A New Global Settlement?
After the second world war in 1945, there was a whole new global deal – the UN was founded, the Bretton-Woods institutions – the World Bank, IMF – were set up, Keynesian economics, welfare states, the Marshall plan meant active regulatory government were the order of the day. After the 1975 economic crisis, the Keynesian order gave way to the neoliberal economic approach of Reagan and Thatcher.
So after today’s economic crisis, and in the face of a changing global political scene, what sort of new global settlement will we see? The ‘West’ – the US and Europe – are having to share their global influence and voice with more countries both east and south. Will these countries come together to forge a clear new system or will the current one adjust and shift a bit, setting up bodies like the G20? And in either case, will there be more difference and diversity – and will that be creative or conflictual, liberal or repressive?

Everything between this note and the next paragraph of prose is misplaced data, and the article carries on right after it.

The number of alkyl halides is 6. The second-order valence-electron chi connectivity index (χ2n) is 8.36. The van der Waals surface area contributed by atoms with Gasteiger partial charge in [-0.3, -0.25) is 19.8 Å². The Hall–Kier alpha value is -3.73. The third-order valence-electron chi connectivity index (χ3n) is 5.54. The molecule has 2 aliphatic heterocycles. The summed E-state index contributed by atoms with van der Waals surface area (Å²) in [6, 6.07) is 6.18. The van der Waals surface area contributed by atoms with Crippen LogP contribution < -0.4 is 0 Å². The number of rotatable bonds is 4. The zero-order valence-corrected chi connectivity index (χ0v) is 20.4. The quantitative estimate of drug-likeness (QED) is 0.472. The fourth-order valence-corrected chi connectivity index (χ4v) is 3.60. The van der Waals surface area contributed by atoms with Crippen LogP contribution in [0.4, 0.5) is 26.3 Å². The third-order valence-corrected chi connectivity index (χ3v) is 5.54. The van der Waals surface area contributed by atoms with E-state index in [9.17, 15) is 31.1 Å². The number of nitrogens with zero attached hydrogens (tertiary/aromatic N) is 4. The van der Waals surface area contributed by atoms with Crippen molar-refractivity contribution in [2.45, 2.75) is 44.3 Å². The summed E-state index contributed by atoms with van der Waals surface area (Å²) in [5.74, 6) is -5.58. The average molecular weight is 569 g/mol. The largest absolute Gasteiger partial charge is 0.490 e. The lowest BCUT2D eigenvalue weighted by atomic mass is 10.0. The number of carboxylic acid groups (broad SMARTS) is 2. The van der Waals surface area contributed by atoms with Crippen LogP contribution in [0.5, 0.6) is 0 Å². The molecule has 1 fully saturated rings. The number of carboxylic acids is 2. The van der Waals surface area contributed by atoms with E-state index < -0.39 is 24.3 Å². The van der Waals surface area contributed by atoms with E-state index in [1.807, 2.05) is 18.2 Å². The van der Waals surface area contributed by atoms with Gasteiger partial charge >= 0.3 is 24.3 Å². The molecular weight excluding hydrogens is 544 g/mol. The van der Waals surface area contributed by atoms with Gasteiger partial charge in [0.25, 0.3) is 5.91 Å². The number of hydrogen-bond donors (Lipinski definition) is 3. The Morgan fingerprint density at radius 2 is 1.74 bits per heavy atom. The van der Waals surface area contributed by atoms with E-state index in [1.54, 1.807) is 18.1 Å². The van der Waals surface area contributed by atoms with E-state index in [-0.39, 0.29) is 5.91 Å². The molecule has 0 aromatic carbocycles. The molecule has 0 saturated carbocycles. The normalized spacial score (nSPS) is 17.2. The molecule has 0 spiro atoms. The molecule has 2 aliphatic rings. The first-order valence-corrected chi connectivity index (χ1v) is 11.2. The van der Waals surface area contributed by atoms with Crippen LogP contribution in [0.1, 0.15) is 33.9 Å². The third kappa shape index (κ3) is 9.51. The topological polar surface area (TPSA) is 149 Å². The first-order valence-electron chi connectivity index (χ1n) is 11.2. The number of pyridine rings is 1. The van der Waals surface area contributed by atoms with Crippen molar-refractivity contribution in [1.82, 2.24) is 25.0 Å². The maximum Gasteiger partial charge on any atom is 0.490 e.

The answers are not clear and will be debated for years to come. But the answers will depend on political choices and arguments made today, not only on economic size, or military clout. And they will determine the sort of world we live in over the next decades.
Started in year 2010, ‘Climate Himalaya’ initiative has been working on the mountain and climate related issues in the Himalayan region of South Asia. In the last two years this knowledge sharing portal has become one of the important references for the governments, research institutions, civil society groups and international agencies, those have work and interest in Himalayas. The Climate Himalaya team innovates on knowledge sharing, capacity building and climatic adaptation aspects in its focus countries like Bhutan, India, Nepal and Pakistan. Climate Himalaya’s thematic areas of work are mountain ecosystem, water, forest and livelihood. Read>>